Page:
[R-sig-ME] Distributional assumptions + case studies (was: Random or Fixed effects appropriate?)
Andrew Robinson
A.Robinson at ms.unimelb.edu.au
Thu Apr 10 00:06:10 CEST 2008
Hi Reinhold,
On Wed, Apr 09, 2008 at 05:45:54PM +0200, Reinhold Kliegl wrote:
> I think this is a reasonable summary.
>
> You were not clear on how you plan to use the conditional modes (i.e.,
> your point 1). Please keep in mind that conditional modes are not
> independent "observations" like a group mean or within-group effect or
> slope, simply because shrinkage correction uses all data. Also, for
> example, their correlations (i.e., between intercept and x for units
> of C) are typically not identical to the estimated model correlations
> displayed in the random-effects part (see also the Bates quote in my
> last comment).
>
> In analyses of reaction times (using subjects and items as crossed
> random factors; carried out with Mike Masson and Eike Richter, 2007),
> model-based estimates of correlations among random effects revealed
> "clearer" patterns than the correlations between means and effects
> computed for each subject (as they should, given that they were
> corrected for unreliability). Unlike for fixed-effects estimates,
> however, estimates of correlations among random effects were quite
> susceptible to violations of distributional assumptions for the
> residuals--up to a change in the sign of the correlation!
This is a very interesting observation, and one that I suspect should
not be buried in an email. Can you tell us more about it? In my
workshops, I spend a lot of time focusing on the use of diagnostics to
check distributional assumptions. It would be fabulous to be able to
identify a case study in which getting the distributional assumptions
was so clearly important.
More generally, I wonder if it might be worth collecting such a set of
case studies with clear and thorough analyses and wrapping them in a
document. It seems to me that it would answer the request made by
Iasonas Lamprianou recently.
I'd be happy to coordinate such an effort, so long as the
contributions were in LaTeX and Sweave. I know my students would
benefit from it :)
Is there any interest in such an idea, from potential conributors or
(equally importantly) potential users?
Cheers
Andrew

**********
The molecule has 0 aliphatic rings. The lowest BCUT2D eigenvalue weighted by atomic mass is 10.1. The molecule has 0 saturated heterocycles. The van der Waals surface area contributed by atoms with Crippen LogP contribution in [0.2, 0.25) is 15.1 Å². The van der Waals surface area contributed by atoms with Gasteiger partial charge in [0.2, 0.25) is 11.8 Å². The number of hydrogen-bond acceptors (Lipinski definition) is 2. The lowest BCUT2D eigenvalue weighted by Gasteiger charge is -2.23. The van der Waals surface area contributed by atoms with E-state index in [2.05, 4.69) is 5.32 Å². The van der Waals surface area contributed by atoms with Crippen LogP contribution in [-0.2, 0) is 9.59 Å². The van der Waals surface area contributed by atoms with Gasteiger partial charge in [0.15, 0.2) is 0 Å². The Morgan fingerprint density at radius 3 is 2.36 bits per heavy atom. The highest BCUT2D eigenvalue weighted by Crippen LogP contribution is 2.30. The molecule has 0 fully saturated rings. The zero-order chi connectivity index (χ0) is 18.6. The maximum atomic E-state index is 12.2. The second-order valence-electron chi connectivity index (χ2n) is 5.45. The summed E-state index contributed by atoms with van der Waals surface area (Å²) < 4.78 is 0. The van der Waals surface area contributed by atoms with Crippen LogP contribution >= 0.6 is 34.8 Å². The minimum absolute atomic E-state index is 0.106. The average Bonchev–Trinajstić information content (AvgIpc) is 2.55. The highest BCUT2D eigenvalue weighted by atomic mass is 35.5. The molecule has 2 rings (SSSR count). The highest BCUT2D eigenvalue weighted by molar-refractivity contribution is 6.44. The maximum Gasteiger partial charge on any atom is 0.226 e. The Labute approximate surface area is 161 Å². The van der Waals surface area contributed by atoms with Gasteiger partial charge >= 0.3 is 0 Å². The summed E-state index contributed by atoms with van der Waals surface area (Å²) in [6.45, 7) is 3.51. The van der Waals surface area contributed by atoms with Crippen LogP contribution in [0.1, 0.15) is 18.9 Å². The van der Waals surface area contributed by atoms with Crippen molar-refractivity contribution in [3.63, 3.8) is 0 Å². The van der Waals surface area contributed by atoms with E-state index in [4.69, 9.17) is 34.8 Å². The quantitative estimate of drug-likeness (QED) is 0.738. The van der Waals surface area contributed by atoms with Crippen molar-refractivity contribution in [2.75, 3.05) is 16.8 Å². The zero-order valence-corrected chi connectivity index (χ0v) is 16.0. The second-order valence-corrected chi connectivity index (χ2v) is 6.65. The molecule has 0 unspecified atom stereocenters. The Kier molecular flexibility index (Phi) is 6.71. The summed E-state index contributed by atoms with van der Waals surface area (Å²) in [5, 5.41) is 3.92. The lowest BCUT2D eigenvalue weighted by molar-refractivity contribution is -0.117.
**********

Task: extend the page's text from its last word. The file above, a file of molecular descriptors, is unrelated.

> As far as
> the use of conditional modes is concerned, the absolute values of
> correlations between conditional modes were always larger than the
> corresponding model estimates.
> In simulations, the model estimates of correlations recovered the
> "true" variances and correlations, even after random deletion of 50%
> of the data, but the variance of the conditional modes always
> underestimated the true variance and the difference between model
> estimate and correlation based on conditional modes increased with the
> absolute magnitude of the correlation. In other words, conditional
> modes underestimated the variance and exaggerated covariances and
> correlations of random effects in these simulations. The shrinkage in
> variance reflects the contribution of the likelihood in the
> computation of the conditional modes. In summary, according to these
> simulations, the model estimates of correlations among random effects
> are fine; the computed correlations based on conditional modes may
> serve a useful heuristic function for further analyses but must be
> handled with care.
>
> Best
> Reinhold
>
> On Wed, Apr 9, 2008 at 11:21 AM, Nick Isaac <njbisaac at googlemail.com> wrote:
> > Dear all,
> >
> > Thanks for the comments and apologies for not providing more
> > information. I (mis)judged it would be better to discuss the issue
> > abstractly. There should be enough levels to estimate the variance of
> > C and at least one other random effect:
> >
> > Number of obs: 1242, groups: D, 269; C, 64; B, 8; A, 3
> >
> > My interpretation of comments by all three respondents is as follows:
> > 1) extracting the random effects/BLUPs/conditional modes is reasonable